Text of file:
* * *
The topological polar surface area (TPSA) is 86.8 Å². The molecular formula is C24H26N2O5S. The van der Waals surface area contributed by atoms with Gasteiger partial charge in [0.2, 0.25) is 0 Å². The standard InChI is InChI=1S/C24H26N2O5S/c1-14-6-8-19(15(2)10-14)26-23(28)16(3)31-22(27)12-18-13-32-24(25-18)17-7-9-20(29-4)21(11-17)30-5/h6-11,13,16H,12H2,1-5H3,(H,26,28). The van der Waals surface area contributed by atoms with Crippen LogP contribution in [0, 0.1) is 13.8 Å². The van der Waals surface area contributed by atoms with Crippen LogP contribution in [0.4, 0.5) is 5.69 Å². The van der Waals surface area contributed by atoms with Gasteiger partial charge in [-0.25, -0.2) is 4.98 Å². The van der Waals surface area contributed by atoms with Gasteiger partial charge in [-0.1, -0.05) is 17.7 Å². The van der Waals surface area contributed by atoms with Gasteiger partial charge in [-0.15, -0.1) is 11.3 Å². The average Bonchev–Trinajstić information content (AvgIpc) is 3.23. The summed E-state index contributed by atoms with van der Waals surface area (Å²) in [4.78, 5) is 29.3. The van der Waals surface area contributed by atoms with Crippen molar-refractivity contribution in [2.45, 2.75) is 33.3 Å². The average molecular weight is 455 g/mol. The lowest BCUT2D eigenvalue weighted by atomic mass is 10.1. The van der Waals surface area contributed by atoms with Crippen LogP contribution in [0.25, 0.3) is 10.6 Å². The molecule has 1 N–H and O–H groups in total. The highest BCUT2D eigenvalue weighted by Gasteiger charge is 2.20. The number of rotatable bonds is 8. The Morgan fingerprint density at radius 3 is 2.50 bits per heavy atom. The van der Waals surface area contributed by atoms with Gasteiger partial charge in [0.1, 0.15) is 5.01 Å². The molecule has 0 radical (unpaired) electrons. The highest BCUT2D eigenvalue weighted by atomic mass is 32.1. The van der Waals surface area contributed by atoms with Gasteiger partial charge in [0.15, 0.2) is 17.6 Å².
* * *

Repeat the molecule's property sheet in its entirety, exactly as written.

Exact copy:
The topological polar surface area (TPSA) is 86.8 Å². The molecular formula is C24H26N2O5S. The van der Waals surface area contributed by atoms with Gasteiger partial charge in [0.2, 0.25) is 0 Å². The standard InChI is InChI=1S/C24H26N2O5S/c1-14-6-8-19(15(2)10-14)26-23(28)16(3)31-22(27)12-18-13-32-24(25-18)17-7-9-20(29-4)21(11-17)30-5/h6-11,13,16H,12H2,1-5H3,(H,26,28). The van der Waals surface area contributed by atoms with Crippen LogP contribution in [0, 0.1) is 13.8 Å². The van der Waals surface area contributed by atoms with Crippen LogP contribution in [0.4, 0.5) is 5.69 Å². The van der Waals surface area contributed by atoms with Gasteiger partial charge in [-0.25, -0.2) is 4.98 Å². The van der Waals surface area contributed by atoms with Gasteiger partial charge in [-0.1, -0.05) is 17.7 Å². The van der Waals surface area contributed by atoms with Gasteiger partial charge in [-0.15, -0.1) is 11.3 Å². The average Bonchev–Trinajstić information content (AvgIpc) is 3.23. The summed E-state index contributed by atoms with van der Waals surface area (Å²) in [4.78, 5) is 29.3. The van der Waals surface area contributed by atoms with Crippen molar-refractivity contribution in [2.45, 2.75) is 33.3 Å². The average molecular weight is 455 g/mol. The lowest BCUT2D eigenvalue weighted by atomic mass is 10.1. The van der Waals surface area contributed by atoms with Crippen LogP contribution in [0.25, 0.3) is 10.6 Å². The molecule has 1 N–H and O–H groups in total. The highest BCUT2D eigenvalue weighted by Gasteiger charge is 2.20. The number of rotatable bonds is 8. The Morgan fingerprint density at radius 3 is 2.50 bits per heavy atom. The van der Waals surface area contributed by atoms with Gasteiger partial charge in [0.1, 0.15) is 5.01 Å². The molecule has 0 radical (unpaired) electrons. The highest BCUT2D eigenvalue weighted by atomic mass is 32.1. The van der Waals surface area contributed by atoms with Gasteiger partial charge in [0.15, 0.2) is 17.6 Å².